Vint Cerf: Predicting the future as Robots and Humans

If robots could think like humans and act like humans, what would happen to the world as we know it? Would the world become a better place? Or would unforeseen problems arise? This may be tricky subject, but Vint Cerf is the one with answers.

Cerf, universally regarded as one of the “co-fathers” of the Internet, presented “What IF Machines Thought Like Humans?” as part of Purdue University’s Ideas Festival, the centerpiece of the University’s Giant Leaps Sesquicentennial Campaign. Cerf’s talk aligned with the festival’s theme of AI, Algorithms and Automation: Balancing Humanity and Technology. The April 5 event held was sponsored by the College of Engineering.

Comedian in a Three-Piece Suit

The hourlong event, hosted and moderated by Mung Chiang, Purdue’s John A. Edwardson Dean of the College of Engineering, was broken up into three sections, including an audience Q&A session at the end.

The IF event in Stewart Center’s Fowler Hall started with a roaring applause when Cerf, adorned in his signature three-piece suit, took the stage.

“You know when people clap before you say anything it’s tempting to sit down because it won’t get any better. So first of all, I’m not using slides at all, because my favorite expression is power corrupts and PowerPoint corrupts absolutely,” he said to a full house of laughter.

In a talk that was equally comedic, insightful and inspiring, Cerf described his life at Google and the work he does with machine learning. The presentation focused on his advocacy for knowing exactly what we are teaching our machines to think and how to be careful with the autonomy we give them.

The Life of Cerf

“Vint is widely regarded as a ‘Father of the internet,’ who co-authored with Bob Kahn, the 1974 landmark paper which described the foundation of the internet as we know it today — the TCP/IP protocol,” said Chiang.

Cerf, along with his development of the Transmission Control Protocol/Internet Protocol (TCP/IP), predicted how AI and technology will affect future societies environmentally, economically and socially. He started his renowned career for the U.S. Defense Advanced Research Projects Agency (DARPA), where he worked to create the TCP/IP technology.

When the concept of the internet was introduced during the 1980s, Cerf joined telecommunications giant MCI to help develop its commercial email system. During his impressive career, Cerf has earned numerous awards including the National Medal of Technology, the A.M. Turing Award, the Presidential Medal of Freedom, the Marconi Prize and the Japan Prize. Today, he serves as Vice President and Chief Internet Evangelist at Google.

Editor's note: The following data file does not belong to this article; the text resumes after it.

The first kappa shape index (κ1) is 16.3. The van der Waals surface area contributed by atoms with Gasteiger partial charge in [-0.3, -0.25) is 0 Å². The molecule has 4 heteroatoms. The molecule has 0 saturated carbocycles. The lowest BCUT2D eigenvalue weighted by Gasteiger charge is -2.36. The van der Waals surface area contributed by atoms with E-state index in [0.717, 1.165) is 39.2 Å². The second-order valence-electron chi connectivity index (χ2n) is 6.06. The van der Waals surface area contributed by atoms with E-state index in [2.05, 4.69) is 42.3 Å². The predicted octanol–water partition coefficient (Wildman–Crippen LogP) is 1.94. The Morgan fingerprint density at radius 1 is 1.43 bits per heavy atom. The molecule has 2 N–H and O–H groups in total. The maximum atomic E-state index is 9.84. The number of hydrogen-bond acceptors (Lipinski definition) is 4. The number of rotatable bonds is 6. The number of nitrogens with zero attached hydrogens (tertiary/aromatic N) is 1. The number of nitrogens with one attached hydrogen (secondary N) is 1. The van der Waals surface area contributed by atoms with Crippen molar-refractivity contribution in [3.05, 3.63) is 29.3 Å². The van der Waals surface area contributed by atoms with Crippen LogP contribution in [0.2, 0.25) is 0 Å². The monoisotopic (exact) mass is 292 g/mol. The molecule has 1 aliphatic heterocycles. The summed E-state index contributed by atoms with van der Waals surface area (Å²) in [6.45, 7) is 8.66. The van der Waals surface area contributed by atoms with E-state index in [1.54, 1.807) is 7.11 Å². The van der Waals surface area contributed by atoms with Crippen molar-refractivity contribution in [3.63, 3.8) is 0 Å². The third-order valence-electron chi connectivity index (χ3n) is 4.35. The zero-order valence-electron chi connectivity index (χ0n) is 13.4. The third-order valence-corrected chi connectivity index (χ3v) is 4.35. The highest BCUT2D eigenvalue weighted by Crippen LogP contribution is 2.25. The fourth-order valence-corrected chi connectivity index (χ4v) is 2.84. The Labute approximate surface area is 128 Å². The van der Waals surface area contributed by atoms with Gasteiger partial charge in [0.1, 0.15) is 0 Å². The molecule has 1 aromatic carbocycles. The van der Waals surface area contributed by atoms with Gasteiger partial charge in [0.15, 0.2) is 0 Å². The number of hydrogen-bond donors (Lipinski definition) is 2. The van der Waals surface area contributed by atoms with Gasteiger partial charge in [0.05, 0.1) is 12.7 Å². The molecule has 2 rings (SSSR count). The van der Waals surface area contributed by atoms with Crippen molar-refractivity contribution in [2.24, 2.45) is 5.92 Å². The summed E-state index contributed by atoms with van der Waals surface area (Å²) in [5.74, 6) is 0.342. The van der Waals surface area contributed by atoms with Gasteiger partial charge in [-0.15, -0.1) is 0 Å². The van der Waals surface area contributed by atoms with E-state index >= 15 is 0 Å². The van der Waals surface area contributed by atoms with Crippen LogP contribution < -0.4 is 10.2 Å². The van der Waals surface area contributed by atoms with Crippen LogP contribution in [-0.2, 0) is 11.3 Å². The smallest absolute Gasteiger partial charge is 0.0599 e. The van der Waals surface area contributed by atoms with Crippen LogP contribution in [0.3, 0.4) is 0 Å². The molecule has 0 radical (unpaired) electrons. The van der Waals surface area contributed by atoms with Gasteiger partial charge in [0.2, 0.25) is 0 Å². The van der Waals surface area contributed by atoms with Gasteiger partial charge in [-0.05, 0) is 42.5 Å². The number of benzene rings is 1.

“I would like to give a summary and explanation of my title at Google as Chief Internet Evangelist. Some people misunderstand that as a religious title and, in fact, when I respond to this statement, I tell them I’m Geek Orthodox,” Cerf said.

Human Thinking vs. Machine Thinking

“The topic, in my brief introduction here, is about artificial intelligence. I confess to you I always thought artificial intelligence might be best described as ‘Artificial Idiocy,’” Cerf said. “Machine learning and multi-layer neural networking are not necessarily the same as general artificial intelligence. General artificial intelligence has to do with the ability of a system to take a lot of input and formulate a real-world model of a conceptual idea in order to reason about the model.”

Cerf asked the audience to think of a simple table to further explain the difference between human thinking and a machine’s way of thinking.

He explained that we do not usually think of a table as a “flat surface that is perpendicular to the gravitational field” but that is what it is. Instead, we think of a table as an object to sit things upon. After humans understand the properties of this table, then they can easily identify other objects that can be used as tables. This is how humans can generalize abstract concepts of things quickly compared to a machine where abstract concepts are harder to learn from a simple input.

“As humans, we take-real world objects, abstract these models, reason about them and then apply what we have learned. I find that way of thinking to be missing in most artificial intelligence projects,” Cerf said.

Purdue industrial engineering student Simran Kachroo was captivated by Cerf and his views of machine learning. “I think it was really interesting and inspiring listening to Cerf talk about how humans think compared to machines that they program. The ‘intelligent machine’s that they create use data that is fed to them, yet they do not have the capabilities to really apply abstract concepts or go further than generalization. That was my favorite part of the event.”

Concern for Teaching Machines to be More Like Us

For much of his career, Cerf has been an advocate for safe programming, being conscious of what we put into multi-layer networks and cybersecurity. These issues have been important to him and his work because of how much society depends on reliable and safe technology.

“We should have concerns about how we apply these technologies and what we rely upon them for. I am not arguing that all machine learning is dangerous or bad, but I think we should be aware of its potential,” Cerf said.

Emily Petersen, who is pursuing a master’s degree in aeronautical and astronautical engineering, was pleased to hear that someone in the tech industry is being responsible for their robot programming. “I liked that Cerf has a strong sense of self-awareness about how he creates his technology and the restrictions that should be placed in machine learning.”

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